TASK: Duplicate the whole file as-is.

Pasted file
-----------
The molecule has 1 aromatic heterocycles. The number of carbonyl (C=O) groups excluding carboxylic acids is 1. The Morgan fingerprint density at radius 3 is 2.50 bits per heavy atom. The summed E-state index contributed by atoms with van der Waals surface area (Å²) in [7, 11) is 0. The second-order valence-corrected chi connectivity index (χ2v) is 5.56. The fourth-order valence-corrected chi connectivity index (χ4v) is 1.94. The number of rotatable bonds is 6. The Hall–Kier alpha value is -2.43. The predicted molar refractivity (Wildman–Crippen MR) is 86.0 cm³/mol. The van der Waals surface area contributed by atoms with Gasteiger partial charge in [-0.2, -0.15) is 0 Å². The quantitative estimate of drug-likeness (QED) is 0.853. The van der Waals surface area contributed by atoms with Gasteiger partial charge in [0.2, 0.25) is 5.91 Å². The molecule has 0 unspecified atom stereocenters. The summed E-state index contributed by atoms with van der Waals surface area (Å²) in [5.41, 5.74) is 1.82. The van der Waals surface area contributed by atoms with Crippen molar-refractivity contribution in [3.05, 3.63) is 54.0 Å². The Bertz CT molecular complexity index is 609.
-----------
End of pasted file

The molecule has 1 aromatic heterocycles. The number of carbonyl (C=O) groups excluding carboxylic acids is 1. The Morgan fingerprint density at radius 3 is 2.50 bits per heavy atom. The summed E-state index contributed by atoms with van der Waals surface area (Å²) in [7, 11) is 0. The second-order valence-corrected chi connectivity index (χ2v) is 5.56. The fourth-order valence-corrected chi connectivity index (χ4v) is 1.94. The number of rotatable bonds is 6. The Hall–Kier alpha value is -2.43. The predicted molar refractivity (Wildman–Crippen MR) is 86.0 cm³/mol. The van der Waals surface area contributed by atoms with Gasteiger partial charge in [-0.2, -0.15) is 0 Å². The quantitative estimate of drug-likeness (QED) is 0.853. The van der Waals surface area contributed by atoms with Gasteiger partial charge in [0.2, 0.25) is 5.91 Å². The molecule has 0 unspecified atom stereocenters. The summed E-state index contributed by atoms with van der Waals surface area (Å²) in [5.41, 5.74) is 1.82. The van der Waals surface area contributed by atoms with Crippen molar-refractivity contribution in [3.05, 3.63) is 54.0 Å². The Bertz CT molecular complexity index is 609.